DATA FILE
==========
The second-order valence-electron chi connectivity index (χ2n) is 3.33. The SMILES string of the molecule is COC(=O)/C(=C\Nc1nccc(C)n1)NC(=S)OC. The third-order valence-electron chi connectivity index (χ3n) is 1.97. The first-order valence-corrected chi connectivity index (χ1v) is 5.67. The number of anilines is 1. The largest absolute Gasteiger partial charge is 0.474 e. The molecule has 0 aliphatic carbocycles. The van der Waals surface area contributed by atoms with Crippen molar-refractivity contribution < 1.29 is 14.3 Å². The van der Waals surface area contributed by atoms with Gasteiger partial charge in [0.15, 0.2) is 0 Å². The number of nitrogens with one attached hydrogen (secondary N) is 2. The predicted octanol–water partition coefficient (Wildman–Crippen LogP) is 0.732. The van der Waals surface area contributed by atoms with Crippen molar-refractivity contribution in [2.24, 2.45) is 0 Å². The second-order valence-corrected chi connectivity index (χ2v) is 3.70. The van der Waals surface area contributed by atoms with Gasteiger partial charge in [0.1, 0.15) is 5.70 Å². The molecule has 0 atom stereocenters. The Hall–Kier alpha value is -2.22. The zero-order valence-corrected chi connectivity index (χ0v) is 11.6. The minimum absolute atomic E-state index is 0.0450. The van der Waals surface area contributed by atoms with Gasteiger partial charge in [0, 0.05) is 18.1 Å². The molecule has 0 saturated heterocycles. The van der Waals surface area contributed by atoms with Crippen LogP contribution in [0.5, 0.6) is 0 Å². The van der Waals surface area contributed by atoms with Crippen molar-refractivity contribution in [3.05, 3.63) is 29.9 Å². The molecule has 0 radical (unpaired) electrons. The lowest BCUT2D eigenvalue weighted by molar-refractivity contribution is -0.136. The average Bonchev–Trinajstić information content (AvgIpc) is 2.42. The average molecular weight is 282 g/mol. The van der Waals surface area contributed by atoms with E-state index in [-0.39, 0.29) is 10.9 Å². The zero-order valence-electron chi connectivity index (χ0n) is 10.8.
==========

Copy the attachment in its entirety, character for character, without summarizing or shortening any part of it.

The second-order valence-electron chi connectivity index (χ2n) is 3.33. The SMILES string of the molecule is COC(=O)/C(=C\Nc1nccc(C)n1)NC(=S)OC. The third-order valence-electron chi connectivity index (χ3n) is 1.97. The first-order valence-corrected chi connectivity index (χ1v) is 5.67. The number of anilines is 1. The largest absolute Gasteiger partial charge is 0.474 e. The molecule has 0 aliphatic carbocycles. The van der Waals surface area contributed by atoms with Crippen molar-refractivity contribution < 1.29 is 14.3 Å². The van der Waals surface area contributed by atoms with Gasteiger partial charge in [0.15, 0.2) is 0 Å². The number of nitrogens with one attached hydrogen (secondary N) is 2. The predicted octanol–water partition coefficient (Wildman–Crippen LogP) is 0.732. The van der Waals surface area contributed by atoms with Crippen molar-refractivity contribution in [2.24, 2.45) is 0 Å². The second-order valence-corrected chi connectivity index (χ2v) is 3.70. The van der Waals surface area contributed by atoms with Gasteiger partial charge in [0.1, 0.15) is 5.70 Å². The molecule has 0 atom stereocenters. The Hall–Kier alpha value is -2.22. The zero-order valence-corrected chi connectivity index (χ0v) is 11.6. The minimum absolute atomic E-state index is 0.0450. The van der Waals surface area contributed by atoms with Gasteiger partial charge in [0, 0.05) is 18.1 Å². The molecule has 0 saturated heterocycles. The van der Waals surface area contributed by atoms with Crippen LogP contribution in [0.5, 0.6) is 0 Å². The van der Waals surface area contributed by atoms with Crippen molar-refractivity contribution in [3.05, 3.63) is 29.9 Å². The molecule has 0 radical (unpaired) electrons. The lowest BCUT2D eigenvalue weighted by molar-refractivity contribution is -0.136. The average Bonchev–Trinajstić information content (AvgIpc) is 2.42. The average molecular weight is 282 g/mol. The van der Waals surface area contributed by atoms with E-state index in [-0.39, 0.29) is 10.9 Å². The zero-order valence-electron chi connectivity index (χ0n) is 10.8.